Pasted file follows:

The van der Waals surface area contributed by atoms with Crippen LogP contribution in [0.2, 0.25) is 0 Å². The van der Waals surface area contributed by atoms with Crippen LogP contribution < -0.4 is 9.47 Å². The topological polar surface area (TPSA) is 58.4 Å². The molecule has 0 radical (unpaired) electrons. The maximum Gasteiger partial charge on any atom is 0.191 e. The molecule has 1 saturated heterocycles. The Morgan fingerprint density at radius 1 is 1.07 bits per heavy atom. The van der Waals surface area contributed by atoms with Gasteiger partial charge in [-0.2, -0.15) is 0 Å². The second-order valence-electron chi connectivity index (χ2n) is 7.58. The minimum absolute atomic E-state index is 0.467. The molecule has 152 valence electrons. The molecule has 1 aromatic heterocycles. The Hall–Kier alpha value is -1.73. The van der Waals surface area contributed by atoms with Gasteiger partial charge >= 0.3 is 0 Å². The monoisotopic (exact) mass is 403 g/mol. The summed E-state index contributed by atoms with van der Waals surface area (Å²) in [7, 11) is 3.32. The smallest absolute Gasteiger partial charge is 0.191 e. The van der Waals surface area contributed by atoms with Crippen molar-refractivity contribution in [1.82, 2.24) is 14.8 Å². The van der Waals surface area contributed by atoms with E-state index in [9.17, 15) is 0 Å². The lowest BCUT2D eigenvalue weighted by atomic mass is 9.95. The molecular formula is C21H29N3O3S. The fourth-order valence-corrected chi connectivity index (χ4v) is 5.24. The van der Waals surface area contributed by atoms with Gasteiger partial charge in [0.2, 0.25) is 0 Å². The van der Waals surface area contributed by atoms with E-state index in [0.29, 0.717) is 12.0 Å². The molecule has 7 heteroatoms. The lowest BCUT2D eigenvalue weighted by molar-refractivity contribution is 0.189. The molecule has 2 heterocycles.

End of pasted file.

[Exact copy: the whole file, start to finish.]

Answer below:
The van der Waals surface area contributed by atoms with Crippen LogP contribution in [0.2, 0.25) is 0 Å². The van der Waals surface area contributed by atoms with Crippen LogP contribution < -0.4 is 9.47 Å². The topological polar surface area (TPSA) is 58.4 Å². The molecule has 0 radical (unpaired) electrons. The maximum Gasteiger partial charge on any atom is 0.191 e. The molecule has 1 saturated heterocycles. The Morgan fingerprint density at radius 1 is 1.07 bits per heavy atom. The van der Waals surface area contributed by atoms with Gasteiger partial charge in [-0.2, -0.15) is 0 Å². The second-order valence-electron chi connectivity index (χ2n) is 7.58. The minimum absolute atomic E-state index is 0.467. The molecule has 152 valence electrons. The molecule has 1 aromatic heterocycles. The Hall–Kier alpha value is -1.73. The van der Waals surface area contributed by atoms with Gasteiger partial charge >= 0.3 is 0 Å². The monoisotopic (exact) mass is 403 g/mol. The summed E-state index contributed by atoms with van der Waals surface area (Å²) in [7, 11) is 3.32. The smallest absolute Gasteiger partial charge is 0.191 e. The van der Waals surface area contributed by atoms with Crippen molar-refractivity contribution in [1.82, 2.24) is 14.8 Å². The van der Waals surface area contributed by atoms with E-state index in [9.17, 15) is 0 Å². The lowest BCUT2D eigenvalue weighted by atomic mass is 9.95. The molecular formula is C21H29N3O3S. The fourth-order valence-corrected chi connectivity index (χ4v) is 5.24. The van der Waals surface area contributed by atoms with Gasteiger partial charge in [0.2, 0.25) is 0 Å². The van der Waals surface area contributed by atoms with E-state index in [0.29, 0.717) is 12.0 Å². The molecule has 7 heteroatoms. The lowest BCUT2D eigenvalue weighted by molar-refractivity contribution is 0.189. The molecule has 2 heterocycles.